...Norton Camp was a kind of monastic enclosure...The day began at 6:30 with a bugle call and ended at 10:30 PM, when the English put out the lights. We had time, time in plenty, and stood, spiritually and mentally starving as we were, in front of a wonderful library put together by the YMCA. I read everything-- poems and novels, mathematics and philosophy...and the theology especially was fabulously new to me. The YMCA also printed books for the help of POWs. I still have some of them.
I think of the moving sermons by our camp chaplains...They were the first sermons I had ever heard, and I could still repeat some of them today.
...It was a marvelously, richly blessed time. We were given what we did not deserve, and received of the fullness of Christ "grace upon grace".
Jurgen Moltmann experienced reconciliation, reconciliation with former enemies, the English and Scots, and reconciliation with God. Is there anyone with whom you need to be reconciled? Christmas is an ideal time to take steps for reconciliation. Christmas is a time for family, a time for friends. From whom are you estranged? What do you need to do to offer reconciliation?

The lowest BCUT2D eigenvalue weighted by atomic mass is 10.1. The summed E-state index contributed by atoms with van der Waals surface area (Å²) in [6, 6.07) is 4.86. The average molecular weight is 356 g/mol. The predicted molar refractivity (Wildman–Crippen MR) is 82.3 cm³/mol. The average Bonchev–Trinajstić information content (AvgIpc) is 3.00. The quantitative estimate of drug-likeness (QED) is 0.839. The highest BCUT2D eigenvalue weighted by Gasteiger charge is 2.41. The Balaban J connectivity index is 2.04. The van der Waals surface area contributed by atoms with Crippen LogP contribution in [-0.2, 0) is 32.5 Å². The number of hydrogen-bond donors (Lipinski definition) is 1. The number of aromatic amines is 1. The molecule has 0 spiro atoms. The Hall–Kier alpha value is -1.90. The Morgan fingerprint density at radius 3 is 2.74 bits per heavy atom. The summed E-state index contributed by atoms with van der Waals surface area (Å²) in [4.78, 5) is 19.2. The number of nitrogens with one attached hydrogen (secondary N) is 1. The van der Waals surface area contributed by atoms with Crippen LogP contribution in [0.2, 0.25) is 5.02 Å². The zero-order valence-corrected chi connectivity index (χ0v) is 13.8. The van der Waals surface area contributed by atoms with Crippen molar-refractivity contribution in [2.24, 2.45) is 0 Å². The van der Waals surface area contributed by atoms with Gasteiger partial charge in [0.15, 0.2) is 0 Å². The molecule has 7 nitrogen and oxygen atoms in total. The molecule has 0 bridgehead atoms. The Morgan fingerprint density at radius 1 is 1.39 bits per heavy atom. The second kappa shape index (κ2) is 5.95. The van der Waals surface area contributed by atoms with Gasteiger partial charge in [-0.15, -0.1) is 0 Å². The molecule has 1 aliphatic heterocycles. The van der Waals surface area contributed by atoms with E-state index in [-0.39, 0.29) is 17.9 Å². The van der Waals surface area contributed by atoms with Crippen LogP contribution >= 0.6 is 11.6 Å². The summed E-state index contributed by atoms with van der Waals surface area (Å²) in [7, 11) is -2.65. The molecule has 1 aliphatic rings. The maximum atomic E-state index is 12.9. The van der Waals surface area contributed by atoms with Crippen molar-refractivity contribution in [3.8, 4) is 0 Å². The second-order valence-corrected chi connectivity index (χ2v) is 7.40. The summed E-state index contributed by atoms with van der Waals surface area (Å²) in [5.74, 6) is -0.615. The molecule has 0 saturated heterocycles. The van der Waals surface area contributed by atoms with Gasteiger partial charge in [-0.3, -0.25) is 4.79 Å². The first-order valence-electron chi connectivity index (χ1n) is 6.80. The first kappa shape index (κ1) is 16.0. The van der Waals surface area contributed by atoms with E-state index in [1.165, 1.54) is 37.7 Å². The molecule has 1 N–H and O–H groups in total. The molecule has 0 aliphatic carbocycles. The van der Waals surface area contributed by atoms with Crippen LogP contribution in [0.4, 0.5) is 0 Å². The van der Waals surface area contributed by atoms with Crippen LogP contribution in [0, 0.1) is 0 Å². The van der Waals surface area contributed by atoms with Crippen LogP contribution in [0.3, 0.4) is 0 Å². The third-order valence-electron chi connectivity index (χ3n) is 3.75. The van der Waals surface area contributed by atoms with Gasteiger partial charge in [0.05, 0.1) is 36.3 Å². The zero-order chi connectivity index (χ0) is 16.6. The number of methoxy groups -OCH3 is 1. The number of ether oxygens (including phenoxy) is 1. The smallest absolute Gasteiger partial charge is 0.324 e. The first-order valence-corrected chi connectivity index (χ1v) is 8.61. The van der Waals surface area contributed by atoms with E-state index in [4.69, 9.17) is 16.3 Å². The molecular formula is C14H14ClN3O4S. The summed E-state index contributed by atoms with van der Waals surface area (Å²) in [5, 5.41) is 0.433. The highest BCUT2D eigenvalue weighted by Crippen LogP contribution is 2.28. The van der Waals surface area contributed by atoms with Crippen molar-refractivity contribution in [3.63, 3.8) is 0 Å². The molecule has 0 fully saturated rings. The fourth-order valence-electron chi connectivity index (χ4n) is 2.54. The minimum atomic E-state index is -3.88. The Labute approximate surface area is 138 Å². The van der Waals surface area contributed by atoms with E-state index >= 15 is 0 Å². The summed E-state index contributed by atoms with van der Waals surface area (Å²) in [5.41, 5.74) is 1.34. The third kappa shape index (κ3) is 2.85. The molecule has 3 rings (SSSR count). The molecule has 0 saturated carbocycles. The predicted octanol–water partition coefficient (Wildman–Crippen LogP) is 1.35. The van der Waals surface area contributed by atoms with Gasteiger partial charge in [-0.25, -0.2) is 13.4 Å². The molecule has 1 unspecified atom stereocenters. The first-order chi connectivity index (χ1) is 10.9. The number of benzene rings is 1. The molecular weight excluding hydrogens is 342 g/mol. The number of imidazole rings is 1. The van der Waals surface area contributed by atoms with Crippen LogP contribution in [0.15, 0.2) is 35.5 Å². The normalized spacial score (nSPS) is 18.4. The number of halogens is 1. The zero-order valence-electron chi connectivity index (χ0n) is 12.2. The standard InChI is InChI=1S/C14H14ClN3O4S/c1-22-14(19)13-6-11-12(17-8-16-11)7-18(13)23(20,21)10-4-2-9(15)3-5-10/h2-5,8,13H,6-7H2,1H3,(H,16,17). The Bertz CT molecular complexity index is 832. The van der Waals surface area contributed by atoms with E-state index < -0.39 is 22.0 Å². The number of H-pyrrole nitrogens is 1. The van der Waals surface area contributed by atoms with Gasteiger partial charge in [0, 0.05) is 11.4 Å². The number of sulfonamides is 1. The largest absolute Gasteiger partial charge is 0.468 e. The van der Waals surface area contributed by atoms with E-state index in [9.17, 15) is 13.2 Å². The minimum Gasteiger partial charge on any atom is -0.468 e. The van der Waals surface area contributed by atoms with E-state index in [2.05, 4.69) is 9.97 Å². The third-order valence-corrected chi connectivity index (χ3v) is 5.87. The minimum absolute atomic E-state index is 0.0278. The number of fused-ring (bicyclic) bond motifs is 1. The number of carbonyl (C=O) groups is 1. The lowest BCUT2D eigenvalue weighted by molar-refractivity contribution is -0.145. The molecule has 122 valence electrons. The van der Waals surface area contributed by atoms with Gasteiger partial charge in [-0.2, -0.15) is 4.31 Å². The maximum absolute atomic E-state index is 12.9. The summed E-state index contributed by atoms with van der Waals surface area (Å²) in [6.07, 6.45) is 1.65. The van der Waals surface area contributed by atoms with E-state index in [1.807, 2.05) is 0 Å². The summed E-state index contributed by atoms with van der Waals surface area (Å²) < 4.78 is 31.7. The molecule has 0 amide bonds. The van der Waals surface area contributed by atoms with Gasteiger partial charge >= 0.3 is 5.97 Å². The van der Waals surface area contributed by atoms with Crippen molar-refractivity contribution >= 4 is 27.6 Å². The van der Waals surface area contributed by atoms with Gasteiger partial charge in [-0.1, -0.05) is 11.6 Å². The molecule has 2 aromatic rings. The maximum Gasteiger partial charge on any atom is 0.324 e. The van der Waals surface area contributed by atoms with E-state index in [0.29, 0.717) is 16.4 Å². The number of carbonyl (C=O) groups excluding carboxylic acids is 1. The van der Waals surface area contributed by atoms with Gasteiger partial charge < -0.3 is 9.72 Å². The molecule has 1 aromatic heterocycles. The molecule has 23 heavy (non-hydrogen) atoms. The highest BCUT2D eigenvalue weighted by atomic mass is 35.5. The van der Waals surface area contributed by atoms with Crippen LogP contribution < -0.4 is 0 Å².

Christmas is also an ideal time for you to become reconciled with God. We are all separated, estranged from God. Between us and God is a chasm which the Bible calls sin. Sin is a state of separation from God. Deeds which are commonly called sins are committed because of sin. They are evidence of sin, evidence of estrangement.
God has not left us alone in our separation, but has provided the means by which the chasm is bridged. Jesus is the means of reconciliation. Jesus is the bridge between God and us. Each summer in Cherokee, North Carolina, Unto These Hills, the thrilling story of Tsali, a Cherokee Indian brave, is re-enacted. In 1838, 17,000 Cherokee Indians were forced by General Winfield Scott to journey en masse in awful conditions from western North Carolina to Oklahoma. More than 4,000 perished on that terrible trail of tears.